Metabolic Syndrome

At a Glance

A patient with type 2 diabetes and abdominal obesity may have other physical signs and abnormal laboratory findings that point toward an increased risk of coronary artery disease and increased morbidity/mortality. These may include dyslipidemia, hypertension, nonalcoholic fatty liver disease (including findings consistent with steatohepatitis) and hyperuricemia. All of these features are grouped into a category known as the metabolic syndrome.

What Tests Should I Request to Confirm My Clinical Dx? In addition, what follow-up tests might be useful?

The metabolic syndrome is a constellation of findings that include insulin resistance and type 2 diabetes mellitus, as well as an abnormal lipid profile ("Dyslipidemia") that predisposes the individual to cardiovascular disease.

According to the consensus of the International Diabetes Federation (IDF) and the American Heart Association/National Heart, Lung, and Blood Institute (AHA/NHLBI), the criteria for the metabolic syndrome includes 3 of the following:

  1. elevated waist circumference

  2. elevated triglycerides greater than or equal to 150 mg/dL

  3. reduced HDL-C, less than 40 mg/dL in males and less than 50 in females

  4. elevated blood pressure. Systolic greater than or equal to 130 mg/dL and diastolic greater than or equal to 85 mm Hg

  5. elevated fasting glucose greater than or equal to 100 mg/dL

Note that obesity and body mass index (BMI) and not an absolute prerequisite for the metabolic syndrome.

The Hemoglobin A1c can now be used in the diagnosis of type 2 diabetes. An A1c greater than or equal to 6.5% is diagnostic. The test should be performed in a laboratory using a method that is NGSP certified and standardized to the DCCT assay. (Table 1)

Table 1

Test Results Indicative of the Disorder
Lipid Profile NCEP ATP III Guidelines hsCRP mg/dL
Triglycerides < 150 mg/dL
HDL-C > 40 mg/dL < 1 "Low"
LDL-C <100 mg/dL (optimal); 100-129 mg/dL (near optimal) 1-3 "Medium"
> 3 "High"
Non-HDL-C <130 mg/dL

Are There Any Factors That Might Affect the Lab Results? In particular, does your patient take any medications - OTC drugs or Herbals - that might affect the lab results?

Lipid lowering-drugs, such as statins may very rarely cause hepatotoxicity and thereby elevate liver enzymes. Myopathy is a more likely adverse effect of statins, but even this is very uncommon. If myopathy were to occur, an elevation in creatine kinase (CK) and AST would be expected to occur.

hs-CRP may be elevated as a result of any source of inflammation. Therefore, a patient in the hospital, especially with a known infection, post-operative or post-trauma would not be a candidate for this analysis.

What Lab Results Are Absolutely Confirmatory?

There is no single laboratory test that is confirmatory for the metabolic syndrome. Indeed, the controversy over this syndrome is largely related to how closely one believes all the associated features are related.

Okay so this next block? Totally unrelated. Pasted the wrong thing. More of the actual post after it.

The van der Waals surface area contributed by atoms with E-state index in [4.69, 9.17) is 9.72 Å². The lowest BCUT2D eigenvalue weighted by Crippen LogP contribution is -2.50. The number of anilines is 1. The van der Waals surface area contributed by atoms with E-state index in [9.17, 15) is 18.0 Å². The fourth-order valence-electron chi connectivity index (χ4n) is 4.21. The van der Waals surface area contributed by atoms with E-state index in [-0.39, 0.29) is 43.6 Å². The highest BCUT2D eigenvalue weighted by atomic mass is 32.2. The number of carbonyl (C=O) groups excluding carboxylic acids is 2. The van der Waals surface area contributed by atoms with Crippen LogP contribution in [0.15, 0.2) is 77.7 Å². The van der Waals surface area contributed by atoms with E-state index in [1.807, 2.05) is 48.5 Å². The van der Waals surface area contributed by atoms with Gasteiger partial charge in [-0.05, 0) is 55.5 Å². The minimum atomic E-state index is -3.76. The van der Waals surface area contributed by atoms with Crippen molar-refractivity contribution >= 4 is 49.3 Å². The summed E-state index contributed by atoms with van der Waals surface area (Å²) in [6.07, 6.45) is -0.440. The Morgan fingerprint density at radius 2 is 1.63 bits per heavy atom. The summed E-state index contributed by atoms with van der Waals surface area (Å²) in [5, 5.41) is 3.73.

What Tests Should I Request to Confirm My Clinical Dx? In addition, what follow-up tests might be useful?

Non-Alcoholic Fatty Liver Disease (NAFLD)

Fatty liver is common in obesity and the metabolic syndrome. NAFLD has a prevalence in western societies of approximately 25-30%. The prevalence of NAFLD is 55-70% in obese individuals and approximately 50% of people with diabetes mellitus. NAFLD is a common cause of abnormal liver function tests among adults in the United States.

This condition is best diagnosed by imaging techniques, but clinicians and laboratorians should be aware that it may produce abnormal results, such as elevated liver enzymes (as in this case), particularly during episodes of inflammation or steatohepatitis. A liver biopsy, if performed, may show macro- and microvesicular steatosis, Mallory hyaline, and features of cholestasis.

Apolipoprotein B determination

LDL particle number, rather than LDL cholesterol, is a better predictor of cardiovascular risk. One method of assessing particle number is to determine Apo B concentration. The other advantage is that Apo B is present on other potentially atherogenic particles, such as VLDL and IDL and Lp(a).


High ferritin concentrations may be present in individuals with the metabolic syndrome. There is an enigmatic link between ferritin, insulin resistance, and NAFLD.

Total Testosterone

Concentrations are frequently decreased (<300 ng/dL) in adult males with metabolic syndrome. Like ferritin, the exact role of this phenomenon is unclear, that is, whether the low testosterone or the metabolic syndrome comes first.

Are There Any Factors That Might Affect the Lab Results? In particular, does your patient take any medications - OTC drugs or Herbals - that might affect the lab results?

Fatty liver and steatohepatitis may be a consequence of alcohol abuse.

Elevations in ferritin concentration may be seen in chronic iron overload, acute inflammation, and hepatitis.

Low serum testosterone concentrations in males may be due to hypothalamic/pituitary disorders (low FSH and LH) or be primary gonodal (high FSH or LH or both).

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